To employ the reality of images in order to move to the images of reality has always been the tempting ambition of Antoni Miró's artistic interventions. For this reason perhaps, to paint paint, to draw images, to generalise the rhetorical strategies of collage, to reread the history of painting and to give shape to a repertoire of visual documents, forever available, have always been his most usual and effective resources, both during the conception of his works and in their unhurried attentive execution.
Certainly, his devotion of the image has been so intense and boundless, the interest of his linked references to the real so great, that he has not hesitated in considering even normal expressive inclinations, that is to say his personal traces, otherwise so basic in pictorial action and drawing, incidentally. And to a certain degree, such a conscious programmed asceticism has ended up shaping the keys of his personal style.
Not in vain does drawing, in its most elementary essence, appear in the realm of signs as a succinct first impression, while the activity of the hand connects this trace to the referential motif that generated it. Therefore the set of marks and signs left on the surface stem from the need of taking the minutes of a physical presence, yet it does not strictly finished there. This could be the reason why drawing becomes, on an almost equal basis, an unexpected trace of the personal and a formative intention, besides being, as mentioned, a reflection of the physical presence inherent in the game of representation.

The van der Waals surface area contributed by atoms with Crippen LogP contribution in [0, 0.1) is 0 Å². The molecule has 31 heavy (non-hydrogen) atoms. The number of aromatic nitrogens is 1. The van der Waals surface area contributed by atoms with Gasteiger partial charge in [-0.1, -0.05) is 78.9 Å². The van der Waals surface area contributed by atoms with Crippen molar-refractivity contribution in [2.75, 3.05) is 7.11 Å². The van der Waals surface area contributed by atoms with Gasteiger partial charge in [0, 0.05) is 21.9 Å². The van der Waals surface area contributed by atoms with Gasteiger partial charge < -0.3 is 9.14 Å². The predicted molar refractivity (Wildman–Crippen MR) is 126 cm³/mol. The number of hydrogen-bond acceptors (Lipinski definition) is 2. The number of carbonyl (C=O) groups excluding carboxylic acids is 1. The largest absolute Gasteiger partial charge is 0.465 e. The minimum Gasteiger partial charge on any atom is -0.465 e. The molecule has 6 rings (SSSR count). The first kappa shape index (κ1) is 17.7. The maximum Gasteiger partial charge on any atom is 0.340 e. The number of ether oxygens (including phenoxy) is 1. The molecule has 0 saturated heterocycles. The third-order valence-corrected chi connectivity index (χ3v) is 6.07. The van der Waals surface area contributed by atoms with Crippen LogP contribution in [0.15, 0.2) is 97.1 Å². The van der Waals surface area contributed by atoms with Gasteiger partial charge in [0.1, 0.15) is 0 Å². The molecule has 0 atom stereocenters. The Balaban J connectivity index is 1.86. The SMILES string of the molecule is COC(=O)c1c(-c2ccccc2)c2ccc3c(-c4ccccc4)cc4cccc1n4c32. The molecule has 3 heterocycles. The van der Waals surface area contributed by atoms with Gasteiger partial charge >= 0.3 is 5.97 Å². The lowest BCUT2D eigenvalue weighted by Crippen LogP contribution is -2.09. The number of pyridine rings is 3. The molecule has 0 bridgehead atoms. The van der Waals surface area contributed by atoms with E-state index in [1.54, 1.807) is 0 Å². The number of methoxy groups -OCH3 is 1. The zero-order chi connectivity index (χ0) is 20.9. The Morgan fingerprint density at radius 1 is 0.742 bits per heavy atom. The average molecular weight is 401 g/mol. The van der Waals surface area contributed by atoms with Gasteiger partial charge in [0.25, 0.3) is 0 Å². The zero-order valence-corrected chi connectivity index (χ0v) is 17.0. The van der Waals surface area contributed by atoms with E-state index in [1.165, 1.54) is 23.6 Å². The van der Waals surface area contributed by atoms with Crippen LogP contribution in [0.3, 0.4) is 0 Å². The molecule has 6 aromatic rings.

In spite of the personal asceticism consciously cultivated by Antoni Miró, it is possible that the issue at hand is to discover as well, marks and signs of the pictorial action itself, beyond the representation of structures from the visual world –images of images-. Will we be able forget that, whether we like it or not, in its lines and stains the process of drawing picks up certain echoes of a vital stance, revealed by the hand movements themselves, which become the signs of a specific state of mind and a personality?
Consequently, the (erased) traces of drawing, even if this drawing stems from and is inscribed in the sphere of the photographic image, relate the basic sense of the transference performed, the presence of the mark as a gesture and even the underhand appearance of the self through representation. Like a complex process of diverse interventions, all the actions acquire definite form and the various stages of their creation are punctually registered. Only in this way are we able to accept that drawing may even define the ideas of the things that it reproduces and represents. That is to say, shaping and defining the network, the meaning and pragmatic reach of the images.